Noninvasive imaging has benefited from technical advances that might allow it to play a pivotal role in cardiovascular diagnosis and patient management. Most notably, advanced imaging modalities have great potential for noninvasive characterization of coronary atherosclerosis as well as quantification of myocardial perfusion.

Motivating national and international collaboration is one of the central aims of our working group. We have initiated two international multicontinental consortia that perform exciting research on cardiovascular imaging in patients with suspected coronary artery disease (COME-CCT) and patients who already have coronary stents (COME-CSI).

Very recently, Prof. Marc Dewey’s working group received an EU Framework grant for the DISCHARGE project. This group of 30 academic partners from 18 countries is coordinated by Marc Dewey and will allow the investigators to raise awareness among patients, health care providers, and decision-makers about the effectiveness and cost-effectiveness of coronary CT angiography.

Below you can find a selection of our recent and current research projects:


2020 – 2023 Radiomics: Next Generation of Biomedical Imaging

Priority Programme Radiomics for the investigation of coronary flow.

Background and Objectives: Coronary artery plaques may lead to cardiovascular events and there is early evidence that noninvasive detection of vulnerable plaque features on computed tomography (CT) and subsequent changes in medical management may lead to improved outcomes. CT is an increasingly used test in patients with suspected coronary artery disease (CAD) and is the best noninvasive imaging test to capture three-dimensional information about plaques in all coronary artery segments in one examination. The quantitative results of image analysis will be made available as a database with cardiovascular events.Anticipated Gain of Knowledge: We anticipate novel insights into the association of coronary plaque features with prognosis of stable chest pain patients which will strengthen the clinical implications of radiomics analysis and deep learning of coronary CT. Ultimately, this will allow identifying patients prone to suffer myocardial infarction and testing the validity and generalisability of advanced coronary CT plaque analysis using data from the population-based SCAPIS project of more than 25000 asymptomatic individuals which will have long-term follow-up data for the second three-year funding period.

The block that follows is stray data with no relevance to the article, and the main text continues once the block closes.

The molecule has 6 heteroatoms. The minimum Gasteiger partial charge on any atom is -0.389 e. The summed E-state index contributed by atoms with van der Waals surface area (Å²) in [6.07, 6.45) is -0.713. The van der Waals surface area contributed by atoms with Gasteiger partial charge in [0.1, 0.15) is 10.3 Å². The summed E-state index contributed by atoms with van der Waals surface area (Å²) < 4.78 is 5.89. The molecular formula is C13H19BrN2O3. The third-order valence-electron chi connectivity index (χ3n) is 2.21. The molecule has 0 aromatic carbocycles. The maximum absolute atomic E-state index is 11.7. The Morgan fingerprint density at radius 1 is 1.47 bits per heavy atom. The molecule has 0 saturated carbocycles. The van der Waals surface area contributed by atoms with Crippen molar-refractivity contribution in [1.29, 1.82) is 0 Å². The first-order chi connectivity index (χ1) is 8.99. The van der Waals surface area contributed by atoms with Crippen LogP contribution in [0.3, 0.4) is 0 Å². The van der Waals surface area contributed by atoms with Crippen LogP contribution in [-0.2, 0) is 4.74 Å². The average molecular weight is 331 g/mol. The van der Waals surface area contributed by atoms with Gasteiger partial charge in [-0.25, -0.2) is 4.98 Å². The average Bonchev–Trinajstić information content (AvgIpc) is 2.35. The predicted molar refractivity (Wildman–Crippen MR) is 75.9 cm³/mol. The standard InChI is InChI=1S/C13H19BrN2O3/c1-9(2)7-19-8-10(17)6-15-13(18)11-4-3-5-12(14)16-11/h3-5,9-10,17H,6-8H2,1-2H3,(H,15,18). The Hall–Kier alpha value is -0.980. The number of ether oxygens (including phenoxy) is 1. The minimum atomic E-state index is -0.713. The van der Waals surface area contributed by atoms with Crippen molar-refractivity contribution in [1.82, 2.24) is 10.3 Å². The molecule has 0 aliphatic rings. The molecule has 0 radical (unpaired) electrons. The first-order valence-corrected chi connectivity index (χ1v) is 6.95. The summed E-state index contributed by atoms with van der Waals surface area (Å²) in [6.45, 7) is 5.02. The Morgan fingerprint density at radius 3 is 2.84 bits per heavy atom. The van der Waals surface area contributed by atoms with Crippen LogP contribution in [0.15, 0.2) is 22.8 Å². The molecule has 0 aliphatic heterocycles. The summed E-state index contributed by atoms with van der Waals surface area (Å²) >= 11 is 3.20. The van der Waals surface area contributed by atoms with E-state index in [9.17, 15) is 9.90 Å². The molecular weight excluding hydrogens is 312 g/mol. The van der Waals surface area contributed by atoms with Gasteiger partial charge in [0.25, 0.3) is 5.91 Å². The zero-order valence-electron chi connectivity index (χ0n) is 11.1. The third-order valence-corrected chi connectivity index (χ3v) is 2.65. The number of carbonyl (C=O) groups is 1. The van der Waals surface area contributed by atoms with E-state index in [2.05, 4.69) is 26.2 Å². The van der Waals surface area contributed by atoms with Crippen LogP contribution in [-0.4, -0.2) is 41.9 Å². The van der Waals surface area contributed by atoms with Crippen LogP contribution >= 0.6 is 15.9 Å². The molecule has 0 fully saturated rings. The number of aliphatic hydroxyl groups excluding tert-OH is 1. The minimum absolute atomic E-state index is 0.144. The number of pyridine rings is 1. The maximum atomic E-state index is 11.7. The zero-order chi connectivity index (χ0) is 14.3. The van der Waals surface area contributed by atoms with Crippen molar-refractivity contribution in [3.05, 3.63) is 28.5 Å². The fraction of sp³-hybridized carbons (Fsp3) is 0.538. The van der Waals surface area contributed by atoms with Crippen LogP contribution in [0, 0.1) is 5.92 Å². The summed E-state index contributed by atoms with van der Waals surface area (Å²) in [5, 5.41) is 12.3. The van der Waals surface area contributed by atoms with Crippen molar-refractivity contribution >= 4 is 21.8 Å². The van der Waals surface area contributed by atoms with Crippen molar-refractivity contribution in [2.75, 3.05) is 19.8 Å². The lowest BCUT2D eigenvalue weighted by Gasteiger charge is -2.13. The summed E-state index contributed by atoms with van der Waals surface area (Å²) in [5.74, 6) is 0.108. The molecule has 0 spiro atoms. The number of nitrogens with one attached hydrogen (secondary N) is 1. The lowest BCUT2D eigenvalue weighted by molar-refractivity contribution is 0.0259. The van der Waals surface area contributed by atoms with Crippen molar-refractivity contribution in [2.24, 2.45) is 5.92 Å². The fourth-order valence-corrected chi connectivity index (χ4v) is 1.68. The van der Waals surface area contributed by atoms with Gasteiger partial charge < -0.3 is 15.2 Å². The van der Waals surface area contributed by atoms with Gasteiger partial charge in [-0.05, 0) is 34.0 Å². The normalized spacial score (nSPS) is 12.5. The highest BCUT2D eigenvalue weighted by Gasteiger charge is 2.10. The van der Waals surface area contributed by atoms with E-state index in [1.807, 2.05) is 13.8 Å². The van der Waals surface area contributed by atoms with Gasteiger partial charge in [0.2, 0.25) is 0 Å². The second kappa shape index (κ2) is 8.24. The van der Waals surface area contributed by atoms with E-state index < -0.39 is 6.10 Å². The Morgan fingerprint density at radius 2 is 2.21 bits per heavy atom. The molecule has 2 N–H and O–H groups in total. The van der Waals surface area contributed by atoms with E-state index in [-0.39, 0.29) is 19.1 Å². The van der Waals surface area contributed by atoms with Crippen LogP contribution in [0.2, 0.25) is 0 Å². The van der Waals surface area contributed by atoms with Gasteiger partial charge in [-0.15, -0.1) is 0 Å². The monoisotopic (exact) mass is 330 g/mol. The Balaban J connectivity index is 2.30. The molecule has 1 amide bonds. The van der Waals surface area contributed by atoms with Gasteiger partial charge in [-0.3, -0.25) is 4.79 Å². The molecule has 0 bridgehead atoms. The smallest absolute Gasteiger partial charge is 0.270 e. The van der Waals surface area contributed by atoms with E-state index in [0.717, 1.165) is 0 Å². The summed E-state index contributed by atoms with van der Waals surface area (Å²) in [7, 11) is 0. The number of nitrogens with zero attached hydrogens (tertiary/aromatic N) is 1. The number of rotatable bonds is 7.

SPP (Priority Program) Radiomics Plaque: https://gepris.dfg.de/gepris/projekt/428222922

SPP Radiomics Flow: https://gepris.dfg.de/gepris/projekt/428223139


Since 2018 Fractal Analysis Project

The DFG-project “Fractal Analysis” driven by Prof. Dr. Marc Dewey and Dr. Florian Michallek as well as the Mercator Fellowship Professor Kakuya Kitagawa.

The project “Fractal Analysis of Myocardial Ischemia” of the Deutsche Forschungsgemeinschaft (DFG, German Research Foundation) applied successfully for a Mercator-Fellow – the first ever in Radiology. Kakuya Kitagawa, MD, PhD, of the Department of Radiology at the Mie University Hospital in Japan will be supporting the project with his expertise and his international perspective. The DFG-project “Fractal Analysis” was proposed by Prof. Dr. Marc Dewey and Dr. Florian Michallek from the department of Radiology at Charité. The researchers want to develop a method to examine the causes of chronic ischaemic heart disease in a better and non-invasive way. They investigate if fractal analysis is a comprehensive perfusion analysis method (Figure 1). “We are looking forward to the scientific contribution of Kakuya to this project as he is one of the most renown experts on multimodality myocardial perfusion imaging worldwide.” says Prof. Dewey and Dr. Michallek explains “The Mercator-Fellowship Programme allows on the one hand to involve the distinguished expertise of Prof. Kitagawa for the project and on the other hand to synthesise a highly interesting and multi-centric dataset.”